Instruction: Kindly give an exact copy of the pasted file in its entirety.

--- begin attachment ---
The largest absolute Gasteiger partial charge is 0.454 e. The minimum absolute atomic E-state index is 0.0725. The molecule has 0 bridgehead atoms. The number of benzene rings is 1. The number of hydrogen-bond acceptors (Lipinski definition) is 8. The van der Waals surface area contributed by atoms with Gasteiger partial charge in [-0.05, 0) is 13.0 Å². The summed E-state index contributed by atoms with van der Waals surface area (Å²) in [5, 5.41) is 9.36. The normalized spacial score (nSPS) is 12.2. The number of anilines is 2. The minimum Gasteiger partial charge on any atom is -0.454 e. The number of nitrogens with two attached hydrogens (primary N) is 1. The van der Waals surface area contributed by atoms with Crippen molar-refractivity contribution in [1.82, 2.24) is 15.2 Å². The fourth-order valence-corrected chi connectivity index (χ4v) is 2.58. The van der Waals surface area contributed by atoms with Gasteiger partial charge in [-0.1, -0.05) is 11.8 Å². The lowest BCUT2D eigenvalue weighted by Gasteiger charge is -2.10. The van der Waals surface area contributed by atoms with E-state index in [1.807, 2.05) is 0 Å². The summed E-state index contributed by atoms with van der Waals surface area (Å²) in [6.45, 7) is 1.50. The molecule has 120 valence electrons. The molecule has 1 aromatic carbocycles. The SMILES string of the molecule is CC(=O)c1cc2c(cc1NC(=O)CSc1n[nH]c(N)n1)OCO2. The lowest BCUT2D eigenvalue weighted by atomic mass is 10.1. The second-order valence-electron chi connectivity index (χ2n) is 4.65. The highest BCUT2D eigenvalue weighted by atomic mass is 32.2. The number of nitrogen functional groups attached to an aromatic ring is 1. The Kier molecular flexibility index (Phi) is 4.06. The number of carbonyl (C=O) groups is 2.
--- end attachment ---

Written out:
The largest absolute Gasteiger partial charge is 0.454 e. The minimum absolute atomic E-state index is 0.0725. The molecule has 0 bridgehead atoms. The number of benzene rings is 1. The number of hydrogen-bond acceptors (Lipinski definition) is 8. The van der Waals surface area contributed by atoms with Gasteiger partial charge in [-0.05, 0) is 13.0 Å². The summed E-state index contributed by atoms with van der Waals surface area (Å²) in [5, 5.41) is 9.36. The normalized spacial score (nSPS) is 12.2. The number of anilines is 2. The minimum Gasteiger partial charge on any atom is -0.454 e. The number of nitrogens with two attached hydrogens (primary N) is 1. The van der Waals surface area contributed by atoms with Crippen molar-refractivity contribution in [1.82, 2.24) is 15.2 Å². The fourth-order valence-corrected chi connectivity index (χ4v) is 2.58. The van der Waals surface area contributed by atoms with Gasteiger partial charge in [-0.1, -0.05) is 11.8 Å². The lowest BCUT2D eigenvalue weighted by Gasteiger charge is -2.10. The van der Waals surface area contributed by atoms with E-state index in [1.807, 2.05) is 0 Å². The summed E-state index contributed by atoms with van der Waals surface area (Å²) in [6.45, 7) is 1.50. The molecule has 120 valence electrons. The molecule has 1 aromatic carbocycles. The SMILES string of the molecule is CC(=O)c1cc2c(cc1NC(=O)CSc1n[nH]c(N)n1)OCO2. The lowest BCUT2D eigenvalue weighted by atomic mass is 10.1. The second-order valence-electron chi connectivity index (χ2n) is 4.65. The highest BCUT2D eigenvalue weighted by atomic mass is 32.2. The number of nitrogen functional groups attached to an aromatic ring is 1. The Kier molecular flexibility index (Phi) is 4.06. The number of carbonyl (C=O) groups is 2.